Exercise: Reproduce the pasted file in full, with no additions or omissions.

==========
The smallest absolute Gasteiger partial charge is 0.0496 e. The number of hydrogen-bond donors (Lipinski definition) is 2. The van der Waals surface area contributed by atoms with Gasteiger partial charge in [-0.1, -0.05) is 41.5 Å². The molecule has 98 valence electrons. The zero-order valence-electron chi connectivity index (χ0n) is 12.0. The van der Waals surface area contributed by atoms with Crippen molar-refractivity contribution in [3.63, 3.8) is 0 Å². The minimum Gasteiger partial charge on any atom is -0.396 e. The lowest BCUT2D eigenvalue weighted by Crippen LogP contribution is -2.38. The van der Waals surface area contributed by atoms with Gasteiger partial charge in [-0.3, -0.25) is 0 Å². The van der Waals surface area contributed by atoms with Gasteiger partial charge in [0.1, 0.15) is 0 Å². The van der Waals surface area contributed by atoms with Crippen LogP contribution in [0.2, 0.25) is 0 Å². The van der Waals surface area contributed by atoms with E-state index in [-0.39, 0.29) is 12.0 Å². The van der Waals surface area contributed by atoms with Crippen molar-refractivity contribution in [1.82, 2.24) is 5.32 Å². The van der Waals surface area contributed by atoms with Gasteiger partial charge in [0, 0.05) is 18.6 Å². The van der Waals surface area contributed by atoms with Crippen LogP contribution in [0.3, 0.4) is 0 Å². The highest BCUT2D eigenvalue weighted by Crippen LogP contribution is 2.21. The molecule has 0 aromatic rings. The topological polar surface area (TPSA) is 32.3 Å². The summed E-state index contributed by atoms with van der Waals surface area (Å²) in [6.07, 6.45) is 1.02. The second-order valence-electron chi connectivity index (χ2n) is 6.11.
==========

The smallest absolute Gasteiger partial charge is 0.0496 e. The number of hydrogen-bond donors (Lipinski definition) is 2. The van der Waals surface area contributed by atoms with Gasteiger partial charge in [-0.1, -0.05) is 41.5 Å². The molecule has 98 valence electrons. The zero-order valence-electron chi connectivity index (χ0n) is 12.0. The van der Waals surface area contributed by atoms with Crippen molar-refractivity contribution in [3.63, 3.8) is 0 Å². The minimum Gasteiger partial charge on any atom is -0.396 e. The lowest BCUT2D eigenvalue weighted by Crippen LogP contribution is -2.38. The van der Waals surface area contributed by atoms with Gasteiger partial charge in [-0.3, -0.25) is 0 Å². The van der Waals surface area contributed by atoms with Gasteiger partial charge in [0.1, 0.15) is 0 Å². The van der Waals surface area contributed by atoms with Crippen LogP contribution in [0.2, 0.25) is 0 Å². The van der Waals surface area contributed by atoms with E-state index in [-0.39, 0.29) is 12.0 Å². The van der Waals surface area contributed by atoms with Crippen molar-refractivity contribution in [1.82, 2.24) is 5.32 Å². The van der Waals surface area contributed by atoms with Gasteiger partial charge in [0, 0.05) is 18.6 Å². The van der Waals surface area contributed by atoms with Crippen LogP contribution in [0.3, 0.4) is 0 Å². The highest BCUT2D eigenvalue weighted by Crippen LogP contribution is 2.21. The molecule has 0 aromatic rings. The topological polar surface area (TPSA) is 32.3 Å². The summed E-state index contributed by atoms with van der Waals surface area (Å²) in [6.07, 6.45) is 1.02. The second-order valence-electron chi connectivity index (χ2n) is 6.11.